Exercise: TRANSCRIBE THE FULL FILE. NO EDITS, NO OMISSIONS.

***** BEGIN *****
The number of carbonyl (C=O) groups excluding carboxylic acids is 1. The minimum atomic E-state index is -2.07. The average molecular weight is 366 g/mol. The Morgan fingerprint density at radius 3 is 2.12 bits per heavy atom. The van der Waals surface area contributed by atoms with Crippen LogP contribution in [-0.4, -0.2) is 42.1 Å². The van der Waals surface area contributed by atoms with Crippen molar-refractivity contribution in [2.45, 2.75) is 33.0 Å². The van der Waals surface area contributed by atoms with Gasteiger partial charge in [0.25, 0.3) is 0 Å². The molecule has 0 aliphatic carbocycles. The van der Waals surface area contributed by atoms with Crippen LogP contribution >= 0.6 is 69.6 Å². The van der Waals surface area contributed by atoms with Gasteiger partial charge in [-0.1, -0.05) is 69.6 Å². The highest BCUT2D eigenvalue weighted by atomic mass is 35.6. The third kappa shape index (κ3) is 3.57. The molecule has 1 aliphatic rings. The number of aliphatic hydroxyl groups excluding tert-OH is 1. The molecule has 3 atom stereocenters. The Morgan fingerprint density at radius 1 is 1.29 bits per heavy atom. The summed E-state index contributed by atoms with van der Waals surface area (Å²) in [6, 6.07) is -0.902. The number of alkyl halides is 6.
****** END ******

The number of carbonyl (C=O) groups excluding carboxylic acids is 1. The minimum atomic E-state index is -2.07. The average molecular weight is 366 g/mol. The Morgan fingerprint density at radius 3 is 2.12 bits per heavy atom. The van der Waals surface area contributed by atoms with Crippen LogP contribution in [-0.4, -0.2) is 42.1 Å². The van der Waals surface area contributed by atoms with Crippen molar-refractivity contribution in [2.45, 2.75) is 33.0 Å². The van der Waals surface area contributed by atoms with Gasteiger partial charge in [0.25, 0.3) is 0 Å². The molecule has 0 aliphatic carbocycles. The van der Waals surface area contributed by atoms with Crippen LogP contribution >= 0.6 is 69.6 Å². The van der Waals surface area contributed by atoms with Gasteiger partial charge in [-0.1, -0.05) is 69.6 Å². The highest BCUT2D eigenvalue weighted by atomic mass is 35.6. The third kappa shape index (κ3) is 3.57. The molecule has 1 aliphatic rings. The number of aliphatic hydroxyl groups excluding tert-OH is 1. The molecule has 3 atom stereocenters. The Morgan fingerprint density at radius 1 is 1.29 bits per heavy atom. The summed E-state index contributed by atoms with van der Waals surface area (Å²) in [6, 6.07) is -0.902. The number of alkyl halides is 6.